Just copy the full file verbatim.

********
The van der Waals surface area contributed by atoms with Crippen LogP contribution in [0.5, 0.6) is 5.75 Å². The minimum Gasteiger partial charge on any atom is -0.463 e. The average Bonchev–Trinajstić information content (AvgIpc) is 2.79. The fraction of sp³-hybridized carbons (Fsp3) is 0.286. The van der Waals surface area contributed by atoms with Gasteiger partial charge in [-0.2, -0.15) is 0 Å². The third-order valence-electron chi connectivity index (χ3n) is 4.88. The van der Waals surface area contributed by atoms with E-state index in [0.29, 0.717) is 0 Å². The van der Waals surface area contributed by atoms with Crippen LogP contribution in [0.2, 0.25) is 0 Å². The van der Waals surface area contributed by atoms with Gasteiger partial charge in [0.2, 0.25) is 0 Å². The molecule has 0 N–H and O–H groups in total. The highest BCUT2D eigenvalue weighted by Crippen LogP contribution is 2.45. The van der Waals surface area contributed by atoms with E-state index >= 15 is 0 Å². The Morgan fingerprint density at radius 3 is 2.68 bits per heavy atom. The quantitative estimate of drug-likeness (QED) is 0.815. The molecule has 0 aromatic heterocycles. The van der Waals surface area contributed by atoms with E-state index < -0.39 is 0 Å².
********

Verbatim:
The van der Waals surface area contributed by atoms with Crippen LogP contribution in [0.5, 0.6) is 5.75 Å². The minimum Gasteiger partial charge on any atom is -0.463 e. The average Bonchev–Trinajstić information content (AvgIpc) is 2.79. The fraction of sp³-hybridized carbons (Fsp3) is 0.286. The van der Waals surface area contributed by atoms with Gasteiger partial charge in [-0.2, -0.15) is 0 Å². The third-order valence-electron chi connectivity index (χ3n) is 4.88. The van der Waals surface area contributed by atoms with E-state index in [0.29, 0.717) is 0 Å². The van der Waals surface area contributed by atoms with Crippen LogP contribution in [0.2, 0.25) is 0 Å². The van der Waals surface area contributed by atoms with Gasteiger partial charge in [0.2, 0.25) is 0 Å². The molecule has 0 N–H and O–H groups in total. The highest BCUT2D eigenvalue weighted by Crippen LogP contribution is 2.45. The van der Waals surface area contributed by atoms with E-state index >= 15 is 0 Å². The Morgan fingerprint density at radius 3 is 2.68 bits per heavy atom. The quantitative estimate of drug-likeness (QED) is 0.815. The molecule has 0 aromatic heterocycles. The van der Waals surface area contributed by atoms with E-state index < -0.39 is 0 Å².